You know that feeling you get when you’re home?  It’s a contented, happy feeling.   You can relax because you are in a safe place, the one place in the world where you can completely be yourself, enjoy yourself, and nothing else.  Like no matter what the day has done to you, you get to come back to home base and recharge.  The world can be tough, battering, brutal and unyielding.  Sometimes it has just been A DAY.  But there is always home.  There is always the promise of warmth and love and the familiar to wipe away all the bad.

It’s easy to take that for granted until, one day, you don’t have it.  Home just isn’t there.  It’s on a moving truck somewhere in the New Mexico desert.  Maybe you’ve lost it because you’ve been wandering for so long.  Maybe the very essence of what made it home is gone and even though the place is the same, what’s inside is anything but.  Home becomes an abstract thought, floating through space and always just out of reach.  You ache for it, you wish for it, you dream about it, but every day you wake up and it just isn’t there.

You find comfort in knowing that, one day, you’ll find home again.  You have to believe that, because without that hope you feel like you might just float away.  For when you’re un-tethered to the earth, it’s hard to keep your feet on the ground.

Being human is a lot like being a hot air balloon preparing for takeoff.  You have ropes that keep you anchored – your home, your family, your friends, your passions.  Each rope is unique and pulls its own weight, keeping you grounded.

The ropes loosen, allowing you to fly on your own, but they also bring you back to the ground and keep you from floating away into nothingness. The ropes all work together, providing equal balance and support to your balloon.

When one is frayed, or cut, or even missing, you simply can’t fly properly.  Your balloon is sideways and crooked and upside down and carrying you through a tornado to the Land of Oz.

But, if you work hard enough, look hard enough, you can fix it.  Repair the rope, find the missing tether, and get your balloon right side up and on your way home.


The Idea of Home

As my family faces the possibility of yet another cross-country move within the next year, I’ve been thinking a lot lately about the idea of home. I was born and raised in the same town, so home was a pretty concrete place for me growing up.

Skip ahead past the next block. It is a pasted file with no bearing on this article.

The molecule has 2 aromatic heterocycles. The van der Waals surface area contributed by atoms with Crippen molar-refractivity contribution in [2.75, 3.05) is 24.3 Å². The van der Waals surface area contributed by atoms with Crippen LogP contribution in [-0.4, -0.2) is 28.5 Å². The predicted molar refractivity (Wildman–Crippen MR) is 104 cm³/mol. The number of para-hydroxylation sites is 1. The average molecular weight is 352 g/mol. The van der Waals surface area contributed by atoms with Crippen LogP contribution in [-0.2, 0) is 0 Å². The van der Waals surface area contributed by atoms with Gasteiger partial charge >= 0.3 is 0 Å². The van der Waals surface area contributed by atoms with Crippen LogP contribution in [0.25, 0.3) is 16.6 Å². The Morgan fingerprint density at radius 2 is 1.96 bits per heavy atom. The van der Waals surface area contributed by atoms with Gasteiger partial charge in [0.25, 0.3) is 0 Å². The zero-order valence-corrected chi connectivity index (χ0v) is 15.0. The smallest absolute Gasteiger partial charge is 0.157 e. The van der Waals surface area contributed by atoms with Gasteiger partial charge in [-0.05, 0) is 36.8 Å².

I don’t know that I’ll be able to say the same for my kids. Georgia lived in 4 different homes in her second year of life alone, so the idea of home for her and Jameson is likely going to be very different from what I grew up knowing.

In a way, that makes me sad. Mostly because my childhood home is so ingrained in who I am. It’s almost as if it’s more than just a place, but rather an extension of myself.

A place belongs forever to whoever claims it hardest, remembers it most obsessively, wrenches it from itself, shapes it, renders it, loves it so radically that he remakes it in his own image.

Joan Didion

From the age of 5 the place I called home was idyllic by any standards. Our house overlooked a quiet bay on a small lake, surrounded by towering Norway pines and snow-white birch trees. The bay was home to beavers, giant snapping turtles, and families of loons who would carry their tiny babies around on their backs.

It was a place filled with peace and stillness. It was quiet and serene, yet filled with a multitude of comforting sounds that I have mourned the loss of since leaving home for city and suburban living. The rustling of the leaves on the breeze, growing louder with each gust of wind and then softly quieting down, the crescendo and diminuendo of the north woods. The loons calling, a sound whose return we eagerly anticipated each spring. A kayak paddle rhythmically dipping into the water, lapping the water behind you as you pushed out into the open water. Snuggling up under a pile of blankets on a cold winter night, listening to the wind roaring outside.

I guess the idea of home will be fluid for my kids, constantly changing as our life as a family evolves. Regardless of where the journey takes us, I hope that one day we end up in Minnesota so our kids can experience the magic that is childhood in the North.

MN Childhood Home